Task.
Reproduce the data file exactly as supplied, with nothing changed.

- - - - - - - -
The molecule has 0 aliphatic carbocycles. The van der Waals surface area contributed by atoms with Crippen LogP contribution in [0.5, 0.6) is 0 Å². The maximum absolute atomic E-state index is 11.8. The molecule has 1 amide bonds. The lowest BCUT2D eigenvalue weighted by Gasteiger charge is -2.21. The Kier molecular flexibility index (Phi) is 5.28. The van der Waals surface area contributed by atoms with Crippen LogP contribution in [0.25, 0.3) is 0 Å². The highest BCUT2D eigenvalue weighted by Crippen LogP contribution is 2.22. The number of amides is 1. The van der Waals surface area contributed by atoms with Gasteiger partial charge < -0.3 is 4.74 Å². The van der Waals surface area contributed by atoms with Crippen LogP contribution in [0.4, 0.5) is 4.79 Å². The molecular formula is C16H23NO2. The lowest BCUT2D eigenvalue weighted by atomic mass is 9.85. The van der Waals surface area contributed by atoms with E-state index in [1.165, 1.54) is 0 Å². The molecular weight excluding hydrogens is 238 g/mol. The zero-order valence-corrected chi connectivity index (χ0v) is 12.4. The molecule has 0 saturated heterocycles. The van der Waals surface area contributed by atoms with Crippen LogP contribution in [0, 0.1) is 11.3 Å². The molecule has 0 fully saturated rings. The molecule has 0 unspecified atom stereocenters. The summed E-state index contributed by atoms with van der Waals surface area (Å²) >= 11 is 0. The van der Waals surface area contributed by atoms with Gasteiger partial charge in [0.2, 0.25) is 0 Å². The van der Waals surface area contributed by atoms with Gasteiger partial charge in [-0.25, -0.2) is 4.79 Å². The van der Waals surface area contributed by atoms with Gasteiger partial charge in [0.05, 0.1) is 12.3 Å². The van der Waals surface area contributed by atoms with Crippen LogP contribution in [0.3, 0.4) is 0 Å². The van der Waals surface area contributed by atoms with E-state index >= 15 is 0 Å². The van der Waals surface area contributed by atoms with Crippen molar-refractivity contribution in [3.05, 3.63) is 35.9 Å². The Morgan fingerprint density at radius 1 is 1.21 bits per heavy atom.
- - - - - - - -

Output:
The molecule has 0 aliphatic carbocycles. The van der Waals surface area contributed by atoms with Crippen LogP contribution in [0.5, 0.6) is 0 Å². The maximum absolute atomic E-state index is 11.8. The molecule has 1 amide bonds. The lowest BCUT2D eigenvalue weighted by Gasteiger charge is -2.21. The Kier molecular flexibility index (Phi) is 5.28. The van der Waals surface area contributed by atoms with Crippen LogP contribution in [0.25, 0.3) is 0 Å². The highest BCUT2D eigenvalue weighted by Crippen LogP contribution is 2.22. The number of amides is 1. The van der Waals surface area contributed by atoms with Gasteiger partial charge < -0.3 is 4.74 Å². The van der Waals surface area contributed by atoms with Crippen LogP contribution in [0.4, 0.5) is 4.79 Å². The molecular formula is C16H23NO2. The lowest BCUT2D eigenvalue weighted by atomic mass is 9.85. The van der Waals surface area contributed by atoms with E-state index in [1.165, 1.54) is 0 Å². The molecular weight excluding hydrogens is 238 g/mol. The zero-order valence-corrected chi connectivity index (χ0v) is 12.4. The molecule has 0 saturated heterocycles. The van der Waals surface area contributed by atoms with Crippen LogP contribution in [0, 0.1) is 11.3 Å². The molecule has 0 fully saturated rings. The molecule has 0 unspecified atom stereocenters. The summed E-state index contributed by atoms with van der Waals surface area (Å²) >= 11 is 0. The van der Waals surface area contributed by atoms with Gasteiger partial charge in [0.2, 0.25) is 0 Å². The van der Waals surface area contributed by atoms with Gasteiger partial charge in [-0.25, -0.2) is 4.79 Å². The van der Waals surface area contributed by atoms with Gasteiger partial charge in [0.05, 0.1) is 12.3 Å². The van der Waals surface area contributed by atoms with Crippen LogP contribution in [0.3, 0.4) is 0 Å². The van der Waals surface area contributed by atoms with E-state index >= 15 is 0 Å². The van der Waals surface area contributed by atoms with Crippen molar-refractivity contribution in [3.05, 3.63) is 35.9 Å². The Morgan fingerprint density at radius 1 is 1.21 bits per heavy atom.